Eyes On The Prize With the vision, direction, and capital of Sheikh Mohammed and Dubai’s government to back it, the tourism sector is clearly going to be a winner in the global tourism stakes. As Sheikh Mohammed’s strategy is implemented, Dubai is transforming with every month that passes from an upscale location for exclusive real estate to a family vacation destination that will rival the best in the world. At the 2016 Forum, His Excellency Eng. Sultan bin Saeed Al Mansoori, UAE Minister of Economy, said: “With our wise leaders’ support for tourism, the government seeks to further develop the sector by building essential infrastructure. The future of the local sector is bright, especially as it begins to attract global interest thanks to its capability to provide unique and innovative services. More and more visitors are now repeatedly coming back to the country. The challenge lies in our ability to continue this journey and sustain the

We saw a 15% increase in Chinese visitors last year, largely driven by an agreement with the Dubai Government waiving visa requirements for them. – DIANA JARMALAITE, Euromonitor International

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required momentum. We have no doubt that innovation in tourism development is key to minimising challenges.” Characteristic of Dubai, 2016 saw the opening of an entertainment complex of theme parks of spectacular magnitude (see page opposite). Now the largest entertainment hub in the region, Dubai Parks and Resorts is designed to support the government’s tourism business goals and is set to attract both tourists and resort developers in significant numbers. The Wyndham Hotel Group (WHG) has eight hotels and resort properties in Dubai - 16 across the UAE operating under franchise and management agreements. Panos Loupasis, VP of Development for the world’s leading hospitality group told RCI Ventures that it has a further 1,600 rooms under development in Dubai. Clearly excited by the new developments, he said: “Dubai remains a regional leader in innovation in the leisure market. The new theme parks are destined to make Dubai the largest multi-themed entertainment destination in the Middle East. Having three billion people living within a fourhour flight of the UAE, there is a significant gap in this market for a world-class family leisure and entertainment destination, which is what Dubai Parks and Resorts, and IMG Worlds Of Adventure, have successfully achieved since their opening.” The fact that India is the number one source market for inbound visitors to Dubai is something that has excited the mighty Mahindra Holidays Group, especially the new vision for Dubai as a family destination.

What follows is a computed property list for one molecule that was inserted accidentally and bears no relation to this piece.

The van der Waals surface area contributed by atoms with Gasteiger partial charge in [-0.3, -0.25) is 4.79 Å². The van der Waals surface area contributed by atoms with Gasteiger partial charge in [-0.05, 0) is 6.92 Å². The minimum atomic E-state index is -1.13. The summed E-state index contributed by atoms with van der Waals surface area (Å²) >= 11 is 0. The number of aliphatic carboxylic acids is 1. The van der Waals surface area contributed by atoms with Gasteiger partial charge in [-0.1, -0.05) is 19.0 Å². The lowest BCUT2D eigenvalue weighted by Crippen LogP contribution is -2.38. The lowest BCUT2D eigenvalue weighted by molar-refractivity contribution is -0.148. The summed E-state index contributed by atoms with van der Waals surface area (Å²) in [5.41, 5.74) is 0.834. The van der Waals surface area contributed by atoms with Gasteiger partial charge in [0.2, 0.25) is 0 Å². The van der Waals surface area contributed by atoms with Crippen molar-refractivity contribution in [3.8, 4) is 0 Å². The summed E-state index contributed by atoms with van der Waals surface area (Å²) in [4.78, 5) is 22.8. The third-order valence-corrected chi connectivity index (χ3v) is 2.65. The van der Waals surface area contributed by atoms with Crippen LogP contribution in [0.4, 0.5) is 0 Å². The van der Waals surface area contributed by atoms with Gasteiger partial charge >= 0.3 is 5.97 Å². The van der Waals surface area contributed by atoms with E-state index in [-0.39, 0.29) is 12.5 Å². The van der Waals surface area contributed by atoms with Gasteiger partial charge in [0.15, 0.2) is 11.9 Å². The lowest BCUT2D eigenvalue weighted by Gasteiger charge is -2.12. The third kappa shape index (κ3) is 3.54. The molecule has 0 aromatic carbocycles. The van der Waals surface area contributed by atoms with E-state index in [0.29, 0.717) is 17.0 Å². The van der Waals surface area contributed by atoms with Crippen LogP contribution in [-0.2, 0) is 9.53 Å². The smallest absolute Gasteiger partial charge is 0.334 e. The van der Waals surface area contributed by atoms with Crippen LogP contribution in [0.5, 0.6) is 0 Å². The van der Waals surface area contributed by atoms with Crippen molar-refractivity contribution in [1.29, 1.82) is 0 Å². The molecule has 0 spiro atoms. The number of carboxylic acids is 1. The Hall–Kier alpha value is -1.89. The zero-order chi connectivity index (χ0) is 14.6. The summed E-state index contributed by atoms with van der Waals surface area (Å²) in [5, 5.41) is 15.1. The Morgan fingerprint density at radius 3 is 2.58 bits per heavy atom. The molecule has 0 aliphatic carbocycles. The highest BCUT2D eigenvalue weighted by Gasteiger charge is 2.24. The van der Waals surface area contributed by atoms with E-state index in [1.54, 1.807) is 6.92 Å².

DIANA JARMALAITE Euromonitor International

GEORGE RAHAL Regional Manager, RCI Middle East

Themed attractions, including Bollywood Parks Dubai, are set to transform the Emirate into a hub for family entertainment.

ARGAWAL PANKAJ Head of Customer Acquisition, Club Mahindra

PANOS LOUPASIS VP of Development, Wyndham Hotel Group

Star Ratings’ Review Dubai earned its crown as a luxury five-star vacation destination and is home to the world’s only seven-star hotel. During the boom years, increasing numbers of fabulous hotels went up, and revenue per available room (RevPAR) came down as a result of oversupply. “There is a shortage of low- and mid-priced accommodation,” said Jarmalaite. “Five-star accounts for 17 per cent of hotels in Dubai, and they have 32 per cent of all rooms - so that’s a third of all accommodation in Dubai. While 23 per cent are four-star. So over half of Dubai’s accommodation is in the luxury segment. Now that many tourists are more concerned about spending, the five-star suppliers are feeling the impact and we have seen a plethora of special offers and discounted promotions from them.” She believes the government has learned its lesson well, and welcomes the opening of the theme parks, together with the new direction as a family destination,